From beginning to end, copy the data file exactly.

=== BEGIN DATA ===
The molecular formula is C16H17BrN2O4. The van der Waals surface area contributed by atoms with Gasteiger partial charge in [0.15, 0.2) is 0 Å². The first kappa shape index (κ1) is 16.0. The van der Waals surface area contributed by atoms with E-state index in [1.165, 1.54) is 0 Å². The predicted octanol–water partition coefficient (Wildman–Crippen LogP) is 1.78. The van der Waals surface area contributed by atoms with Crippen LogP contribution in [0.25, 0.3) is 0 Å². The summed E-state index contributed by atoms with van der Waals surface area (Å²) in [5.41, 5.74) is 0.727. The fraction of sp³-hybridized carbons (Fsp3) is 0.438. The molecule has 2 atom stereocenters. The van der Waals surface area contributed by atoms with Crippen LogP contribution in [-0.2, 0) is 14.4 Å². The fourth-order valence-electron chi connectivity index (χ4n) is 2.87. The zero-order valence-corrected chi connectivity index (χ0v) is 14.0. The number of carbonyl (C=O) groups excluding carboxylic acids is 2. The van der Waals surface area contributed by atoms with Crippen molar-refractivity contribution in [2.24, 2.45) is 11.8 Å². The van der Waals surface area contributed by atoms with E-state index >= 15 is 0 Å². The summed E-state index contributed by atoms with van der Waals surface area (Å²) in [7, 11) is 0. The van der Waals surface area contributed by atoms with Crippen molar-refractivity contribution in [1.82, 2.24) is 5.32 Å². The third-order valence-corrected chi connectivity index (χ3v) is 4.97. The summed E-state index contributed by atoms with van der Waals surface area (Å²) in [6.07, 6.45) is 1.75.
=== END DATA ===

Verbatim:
The molecular formula is C16H17BrN2O4. The van der Waals surface area contributed by atoms with Gasteiger partial charge in [0.15, 0.2) is 0 Å². The first kappa shape index (κ1) is 16.0. The van der Waals surface area contributed by atoms with E-state index in [1.165, 1.54) is 0 Å². The predicted octanol–water partition coefficient (Wildman–Crippen LogP) is 1.78. The van der Waals surface area contributed by atoms with Crippen LogP contribution in [0.25, 0.3) is 0 Å². The summed E-state index contributed by atoms with van der Waals surface area (Å²) in [5.41, 5.74) is 0.727. The fraction of sp³-hybridized carbons (Fsp3) is 0.438. The molecule has 2 atom stereocenters. The van der Waals surface area contributed by atoms with Crippen LogP contribution in [-0.2, 0) is 14.4 Å². The fourth-order valence-electron chi connectivity index (χ4n) is 2.87. The zero-order valence-corrected chi connectivity index (χ0v) is 14.0. The number of carbonyl (C=O) groups excluding carboxylic acids is 2. The van der Waals surface area contributed by atoms with Crippen molar-refractivity contribution in [2.24, 2.45) is 11.8 Å². The van der Waals surface area contributed by atoms with E-state index >= 15 is 0 Å². The summed E-state index contributed by atoms with van der Waals surface area (Å²) in [7, 11) is 0. The van der Waals surface area contributed by atoms with Crippen molar-refractivity contribution in [1.82, 2.24) is 5.32 Å². The third-order valence-corrected chi connectivity index (χ3v) is 4.97. The summed E-state index contributed by atoms with van der Waals surface area (Å²) in [6.07, 6.45) is 1.75.